There was no backing into the playoffs for the Oakland Athletics. The Seattle Mariners (87-75) forced their hand down to the final day of the regular season, and the A's (88-74) responded with a dominant victory over the Texas Rangers in Arlington to clinch the second Wild Card. Good thing, too, because the Mariners ended up beating the Angels on Sunday; a loss by the A's would have meant a Monday tiebreaker in Seattle.
Oakland avoided one of the most epic collapses in the history of baseball (and Bay Area sports) by squeaking into the postseason. They led the division through late August, and then they held on just long enough through a September freefall during which their offense just couldn't do anything. Their next date is in Kansas City against the Royals, in the winner-take-all Wild Card play-in game on Tues., Sept. 30, so technically they haven't guaranteed themselves a literal October game yet. But they are in the championship tournament for the third straight year, after winning a meaningful Game 162 for the second time in three seasons.
There are plenty of happy thoughts to sort through right now, but I think the first one has to be Adam Dunn. The 34-year-old has 462 career home runs and played his 2,001st MLB game on Sunday, but this will be his first trip to the postseason. Given that he has already suggested he might retire after the season, this may have been his final chance. He's been a good ballplayer for a long time and seems like a quality dude, so you just have to be happy for him after a long career of waiting til next year in four different cities.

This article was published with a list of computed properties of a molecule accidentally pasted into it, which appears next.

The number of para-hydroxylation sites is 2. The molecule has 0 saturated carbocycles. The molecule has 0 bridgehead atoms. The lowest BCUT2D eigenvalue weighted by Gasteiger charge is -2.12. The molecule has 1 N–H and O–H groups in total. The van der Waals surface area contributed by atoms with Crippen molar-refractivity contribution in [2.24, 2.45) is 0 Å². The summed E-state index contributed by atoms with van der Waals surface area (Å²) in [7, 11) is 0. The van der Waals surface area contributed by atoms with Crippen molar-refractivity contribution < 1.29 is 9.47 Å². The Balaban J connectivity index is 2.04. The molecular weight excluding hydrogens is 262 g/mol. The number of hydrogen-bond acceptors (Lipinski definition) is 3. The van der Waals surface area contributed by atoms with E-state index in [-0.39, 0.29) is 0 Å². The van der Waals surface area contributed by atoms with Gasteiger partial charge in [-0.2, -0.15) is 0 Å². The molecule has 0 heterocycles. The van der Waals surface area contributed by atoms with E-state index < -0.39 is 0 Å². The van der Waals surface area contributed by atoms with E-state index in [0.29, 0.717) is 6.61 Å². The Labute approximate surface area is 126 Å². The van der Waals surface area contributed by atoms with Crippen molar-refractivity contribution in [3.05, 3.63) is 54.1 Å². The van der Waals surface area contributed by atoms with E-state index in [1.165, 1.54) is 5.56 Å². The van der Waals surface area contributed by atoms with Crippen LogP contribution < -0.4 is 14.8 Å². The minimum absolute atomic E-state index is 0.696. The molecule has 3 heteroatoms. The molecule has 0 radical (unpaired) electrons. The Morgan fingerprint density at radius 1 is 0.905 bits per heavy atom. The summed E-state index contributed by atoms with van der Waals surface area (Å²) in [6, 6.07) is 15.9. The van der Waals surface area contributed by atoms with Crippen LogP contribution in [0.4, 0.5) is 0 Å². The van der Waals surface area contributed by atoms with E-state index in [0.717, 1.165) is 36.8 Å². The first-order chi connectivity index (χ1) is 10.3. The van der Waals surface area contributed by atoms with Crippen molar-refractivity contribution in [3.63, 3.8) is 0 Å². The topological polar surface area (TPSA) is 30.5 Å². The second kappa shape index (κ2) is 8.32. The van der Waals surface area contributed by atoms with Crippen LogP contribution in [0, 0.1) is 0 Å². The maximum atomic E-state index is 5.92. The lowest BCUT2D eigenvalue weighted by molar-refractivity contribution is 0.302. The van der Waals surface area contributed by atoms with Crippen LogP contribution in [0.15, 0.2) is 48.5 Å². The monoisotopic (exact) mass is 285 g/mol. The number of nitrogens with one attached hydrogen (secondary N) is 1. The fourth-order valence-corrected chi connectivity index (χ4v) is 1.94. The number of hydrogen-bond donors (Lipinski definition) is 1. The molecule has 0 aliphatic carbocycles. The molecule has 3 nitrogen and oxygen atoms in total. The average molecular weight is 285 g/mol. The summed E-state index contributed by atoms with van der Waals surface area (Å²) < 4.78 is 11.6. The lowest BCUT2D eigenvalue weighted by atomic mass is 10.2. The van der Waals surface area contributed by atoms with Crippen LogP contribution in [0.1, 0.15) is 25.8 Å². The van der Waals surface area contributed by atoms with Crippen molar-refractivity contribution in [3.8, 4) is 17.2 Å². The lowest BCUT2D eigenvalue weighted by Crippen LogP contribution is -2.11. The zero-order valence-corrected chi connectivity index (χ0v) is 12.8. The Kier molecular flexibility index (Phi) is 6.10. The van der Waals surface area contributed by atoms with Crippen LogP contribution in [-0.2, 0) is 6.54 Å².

Next has to be Billy Beane. He made a ballsy trade by sending Yoenis Cespedes to Boston for Jon Lester, and it was hard not to interpret that as a move to secure an ace for the playoffs. His legacy will already be tarnished, fairly or not, without a World Series title this year, but at least the team didn't fall short of the playoffs entirely. Now we get to see if the super-rotation he built can do what he hoped it would do in a few short series. Manager Bob Melvin has spent three full seasons in Oakland, and he's led the team to the playoffs in each one.
And then, of course, the players. Josh Donaldson is an MVP candidate again, ranking third in the entire Majors in bWAR at 7.5 (behind Mike Trout and Clayton Kershaw) and seventh in baseball in fWAR (behind Trout, Kershaw, Corey Kluber, Andrew McCutchen, Michael Brantley, and Anthony Rendon). He did his best to put the team on his back in the second half, and there is no doubting how hard he plays and how much he wants to win. Josh Reddick is hitting well again after a two-year slump, and he'll get a chance to redeem himself after his big strikeout against Max Scherzer in Game 4 last year. Brandon Moss doesn't have to remember 2014 as the year his slump cost his team a trip to October. Lester and Jonny Gomes get a shot to defend the title they won last year. Sonny, who threw a shutout on Sunday to make all of this possible, gets to further his postseason legacy, if they get through KC. Coco's neck probably never hurt so good, the Legend of Sam Fuld continues, we can continue to believe in Stephen Vogt ... and on and on. The only downside is that I think even the most pro-trade among us wish that Cespedes could be a part of this again. It almost feels wrong to be here without him, but it is what it is. Pothing's nerfect.
There is a potential October route in which the A's could start with a division rival grudge match against the Angels, avenge their past defeats in an ALCS against the Tigers, and then win the title over either the Dodgers (1988 villains) or the Giants (1989 patsies). But none of that matters right now. All that matters is Tuesday, at Kauffman Stadium, against Big Game James Shields and the Royals. Everything else is fiction right now. One day at a time.
Celebrate, Athletics Nation. We've earned it, and there's no telling how long this ride will last. Keep the fAith.